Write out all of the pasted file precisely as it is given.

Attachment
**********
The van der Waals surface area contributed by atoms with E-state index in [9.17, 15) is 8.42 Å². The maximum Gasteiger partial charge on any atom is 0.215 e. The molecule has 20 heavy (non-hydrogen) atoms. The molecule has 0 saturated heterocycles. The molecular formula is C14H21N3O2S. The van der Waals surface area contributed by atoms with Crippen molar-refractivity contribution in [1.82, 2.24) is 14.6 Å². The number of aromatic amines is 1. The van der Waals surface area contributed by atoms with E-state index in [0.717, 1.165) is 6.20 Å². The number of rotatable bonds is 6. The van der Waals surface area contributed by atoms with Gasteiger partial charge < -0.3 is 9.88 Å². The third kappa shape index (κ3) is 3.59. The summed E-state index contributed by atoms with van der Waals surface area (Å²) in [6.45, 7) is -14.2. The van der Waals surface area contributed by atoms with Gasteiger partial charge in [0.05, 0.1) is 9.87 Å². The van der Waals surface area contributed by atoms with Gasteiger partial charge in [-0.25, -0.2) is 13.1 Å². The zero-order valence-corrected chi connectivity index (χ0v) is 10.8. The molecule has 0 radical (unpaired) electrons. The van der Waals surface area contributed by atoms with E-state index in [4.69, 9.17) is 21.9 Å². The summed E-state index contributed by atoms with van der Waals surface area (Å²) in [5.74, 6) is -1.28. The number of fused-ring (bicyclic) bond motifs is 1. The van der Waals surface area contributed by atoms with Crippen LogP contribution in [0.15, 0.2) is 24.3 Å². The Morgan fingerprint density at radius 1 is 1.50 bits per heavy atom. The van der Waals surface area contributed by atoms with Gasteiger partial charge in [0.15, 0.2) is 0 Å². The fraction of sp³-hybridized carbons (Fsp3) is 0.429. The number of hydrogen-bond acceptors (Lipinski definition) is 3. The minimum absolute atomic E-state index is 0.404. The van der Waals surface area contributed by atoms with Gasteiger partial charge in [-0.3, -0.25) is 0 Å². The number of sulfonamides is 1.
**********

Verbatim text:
The van der Waals surface area contributed by atoms with E-state index in [9.17, 15) is 8.42 Å². The maximum Gasteiger partial charge on any atom is 0.215 e. The molecule has 20 heavy (non-hydrogen) atoms. The molecule has 0 saturated heterocycles. The molecular formula is C14H21N3O2S. The van der Waals surface area contributed by atoms with Crippen molar-refractivity contribution in [1.82, 2.24) is 14.6 Å². The number of aromatic amines is 1. The van der Waals surface area contributed by atoms with E-state index in [0.717, 1.165) is 6.20 Å². The number of rotatable bonds is 6. The van der Waals surface area contributed by atoms with Gasteiger partial charge < -0.3 is 9.88 Å². The third kappa shape index (κ3) is 3.59. The summed E-state index contributed by atoms with van der Waals surface area (Å²) in [6.45, 7) is -14.2. The van der Waals surface area contributed by atoms with Gasteiger partial charge in [0.05, 0.1) is 9.87 Å². The van der Waals surface area contributed by atoms with Gasteiger partial charge in [-0.25, -0.2) is 13.1 Å². The zero-order valence-corrected chi connectivity index (χ0v) is 10.8. The molecule has 0 radical (unpaired) electrons. The van der Waals surface area contributed by atoms with E-state index in [4.69, 9.17) is 21.9 Å². The summed E-state index contributed by atoms with van der Waals surface area (Å²) in [5.74, 6) is -1.28. The number of fused-ring (bicyclic) bond motifs is 1. The van der Waals surface area contributed by atoms with Crippen LogP contribution in [0.15, 0.2) is 24.3 Å². The Morgan fingerprint density at radius 1 is 1.50 bits per heavy atom. The van der Waals surface area contributed by atoms with Gasteiger partial charge in [0.15, 0.2) is 0 Å². The fraction of sp³-hybridized carbons (Fsp3) is 0.429. The number of hydrogen-bond acceptors (Lipinski definition) is 3. The minimum absolute atomic E-state index is 0.404. The van der Waals surface area contributed by atoms with Gasteiger partial charge in [-0.3, -0.25) is 0 Å². The number of sulfonamides is 1.